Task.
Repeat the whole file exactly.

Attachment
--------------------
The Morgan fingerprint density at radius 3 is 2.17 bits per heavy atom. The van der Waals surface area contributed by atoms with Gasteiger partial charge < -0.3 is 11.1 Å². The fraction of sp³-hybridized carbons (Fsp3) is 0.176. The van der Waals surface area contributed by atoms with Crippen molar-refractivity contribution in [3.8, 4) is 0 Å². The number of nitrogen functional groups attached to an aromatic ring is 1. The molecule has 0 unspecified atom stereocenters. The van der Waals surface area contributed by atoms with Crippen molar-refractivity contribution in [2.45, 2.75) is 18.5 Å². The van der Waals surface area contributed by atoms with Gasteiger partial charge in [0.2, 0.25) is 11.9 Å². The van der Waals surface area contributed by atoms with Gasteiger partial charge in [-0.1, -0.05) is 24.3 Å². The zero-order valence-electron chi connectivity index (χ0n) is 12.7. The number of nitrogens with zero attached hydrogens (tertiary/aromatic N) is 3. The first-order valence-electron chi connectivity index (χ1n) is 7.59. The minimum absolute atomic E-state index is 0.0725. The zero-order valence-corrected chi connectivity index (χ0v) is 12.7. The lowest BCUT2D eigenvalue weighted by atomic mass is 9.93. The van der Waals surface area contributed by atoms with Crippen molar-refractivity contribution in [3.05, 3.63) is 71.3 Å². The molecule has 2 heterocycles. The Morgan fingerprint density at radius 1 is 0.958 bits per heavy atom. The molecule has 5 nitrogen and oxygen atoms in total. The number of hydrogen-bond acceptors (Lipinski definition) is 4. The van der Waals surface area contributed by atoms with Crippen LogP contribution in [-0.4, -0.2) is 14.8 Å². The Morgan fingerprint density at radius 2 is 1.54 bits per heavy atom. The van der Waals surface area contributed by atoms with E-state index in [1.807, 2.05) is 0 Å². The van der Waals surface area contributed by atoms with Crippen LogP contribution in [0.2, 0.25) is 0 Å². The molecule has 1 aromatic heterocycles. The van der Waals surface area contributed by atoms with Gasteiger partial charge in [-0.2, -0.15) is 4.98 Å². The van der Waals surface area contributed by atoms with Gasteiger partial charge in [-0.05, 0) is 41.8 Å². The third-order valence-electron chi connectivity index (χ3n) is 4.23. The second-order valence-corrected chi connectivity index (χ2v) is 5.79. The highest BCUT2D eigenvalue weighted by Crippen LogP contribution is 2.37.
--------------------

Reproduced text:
The Morgan fingerprint density at radius 3 is 2.17 bits per heavy atom. The van der Waals surface area contributed by atoms with Gasteiger partial charge < -0.3 is 11.1 Å². The fraction of sp³-hybridized carbons (Fsp3) is 0.176. The van der Waals surface area contributed by atoms with Crippen molar-refractivity contribution in [3.8, 4) is 0 Å². The number of nitrogen functional groups attached to an aromatic ring is 1. The molecule has 0 unspecified atom stereocenters. The van der Waals surface area contributed by atoms with Crippen molar-refractivity contribution in [2.45, 2.75) is 18.5 Å². The van der Waals surface area contributed by atoms with Gasteiger partial charge in [0.2, 0.25) is 11.9 Å². The van der Waals surface area contributed by atoms with Gasteiger partial charge in [-0.1, -0.05) is 24.3 Å². The zero-order valence-electron chi connectivity index (χ0n) is 12.7. The number of nitrogens with zero attached hydrogens (tertiary/aromatic N) is 3. The first-order valence-electron chi connectivity index (χ1n) is 7.59. The minimum absolute atomic E-state index is 0.0725. The zero-order valence-corrected chi connectivity index (χ0v) is 12.7. The lowest BCUT2D eigenvalue weighted by atomic mass is 9.93. The van der Waals surface area contributed by atoms with Crippen molar-refractivity contribution in [3.05, 3.63) is 71.3 Å². The molecule has 2 heterocycles. The Morgan fingerprint density at radius 1 is 0.958 bits per heavy atom. The molecule has 5 nitrogen and oxygen atoms in total. The number of hydrogen-bond acceptors (Lipinski definition) is 4. The van der Waals surface area contributed by atoms with Crippen LogP contribution in [-0.4, -0.2) is 14.8 Å². The Morgan fingerprint density at radius 2 is 1.54 bits per heavy atom. The van der Waals surface area contributed by atoms with E-state index in [1.807, 2.05) is 0 Å². The van der Waals surface area contributed by atoms with Crippen LogP contribution in [0.2, 0.25) is 0 Å². The molecule has 1 aromatic heterocycles. The van der Waals surface area contributed by atoms with Gasteiger partial charge in [-0.2, -0.15) is 4.98 Å². The van der Waals surface area contributed by atoms with Gasteiger partial charge in [-0.05, 0) is 41.8 Å². The third-order valence-electron chi connectivity index (χ3n) is 4.23. The second-order valence-corrected chi connectivity index (χ2v) is 5.79. The highest BCUT2D eigenvalue weighted by Crippen LogP contribution is 2.37.